It’s not working.
You’ve tried writing blog posts. You’ve tried posting on social media. You’ve tried boosting and running ads.
But it’s just not working. Sure, your family and friends liked your page and even read a few posts. But none of it is getting to the people you want as clients.
It’s like you’re talking, but the mute button is on.
The good news is that each of the things you did was probably fine.
So what’s the problem?
In a nutshell … it’s noisy and confusing out there. Your ideal clients won’t even know you’re there unless you attract their attention first and speak loudly and clearly enough to be heard.
What does it take to be heard?
The following 6 principles, curiously all starting with “C”, will help you design your individual messages and your overall marketing strategy in a way that will be effective. You can also use them to diagnose what has gone wrong in the past.
Your messages, taken as a whole, must be logically connected. If the individual messages were pieces of a puzzle, you would say that the pieces are different parts of the same picture.
Opposite: Anything that seems out of place or contradictory.
Your messages, taken as a whole must support and reinforce a primary message. If the individual messages were asteroids, you would say that they are all in the asteroid belt, orbiting around the sun.
Opposite: Lack of a primary message or individual messages that are irrelevant or contradictory to the primary message.
Your ideal customers should hear your primary message over and over and associate that message with you. For
Opposite: Thinking you can stop sending it.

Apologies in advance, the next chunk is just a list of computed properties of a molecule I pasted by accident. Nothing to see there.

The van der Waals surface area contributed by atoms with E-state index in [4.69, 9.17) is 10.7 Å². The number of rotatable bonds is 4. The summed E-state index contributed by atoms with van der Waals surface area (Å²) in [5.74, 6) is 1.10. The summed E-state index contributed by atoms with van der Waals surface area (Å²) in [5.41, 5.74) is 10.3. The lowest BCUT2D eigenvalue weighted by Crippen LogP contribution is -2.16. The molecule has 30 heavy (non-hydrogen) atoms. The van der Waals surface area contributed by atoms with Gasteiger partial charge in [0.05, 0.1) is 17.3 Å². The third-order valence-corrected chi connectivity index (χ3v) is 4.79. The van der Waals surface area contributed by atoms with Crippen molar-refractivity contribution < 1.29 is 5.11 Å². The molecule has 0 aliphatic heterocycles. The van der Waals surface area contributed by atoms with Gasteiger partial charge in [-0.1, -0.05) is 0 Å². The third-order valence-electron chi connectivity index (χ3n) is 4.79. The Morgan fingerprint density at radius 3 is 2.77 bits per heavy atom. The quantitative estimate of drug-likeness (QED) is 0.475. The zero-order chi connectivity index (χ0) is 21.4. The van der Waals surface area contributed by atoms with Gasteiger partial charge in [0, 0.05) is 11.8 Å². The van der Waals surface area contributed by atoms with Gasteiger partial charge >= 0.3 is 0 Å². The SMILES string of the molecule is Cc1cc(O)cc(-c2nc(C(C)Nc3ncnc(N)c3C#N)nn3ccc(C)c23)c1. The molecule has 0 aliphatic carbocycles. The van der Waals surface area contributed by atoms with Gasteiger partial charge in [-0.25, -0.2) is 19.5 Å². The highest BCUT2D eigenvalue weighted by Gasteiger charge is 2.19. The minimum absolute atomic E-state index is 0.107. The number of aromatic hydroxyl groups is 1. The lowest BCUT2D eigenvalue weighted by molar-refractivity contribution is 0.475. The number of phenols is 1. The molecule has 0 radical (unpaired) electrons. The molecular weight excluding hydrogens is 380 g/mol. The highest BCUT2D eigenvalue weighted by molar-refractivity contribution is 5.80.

Your messages should be better together. For example, if you (intentionally) have a snarky image, then a snarky blog post is a good thing. However, if you have a wholesome, helpful image, then the same post wouldn’t work for you.
Opposite: Anything you say or do that doesn’t actively enhance your image or, worse, detracts from your image.
Each message should be compatible with the customer, meaning it should be targeted to a specific segment of the population and targeted to a specific phase of the customer journey. To learn more about the customer journey, refer to A Better Way of Finding Coaching Clients
Opposite: One size fits all.
Your communication, taken as a whole, should address all of your customer segments, taking each through all of the stages of the whole customer journey.
Opposite: Gaps. Missing segments or stages.
So now what?
While you were looking at the principles, you may have noticed that the last two (Compatible and Coverage) are the ones that require the most up-front homework in terms of market research and the most effort in terms of writing and sending messages. And they are the reason that most marketing efforts fail.
The good news is, now that you know about them, you can do something about them and create a marketing strategy that really works. To get you started, here’s a link to a PDF with some doable, practical steps for identifying and understanding your ideal client, your “avatar”, which is a key part of your market research.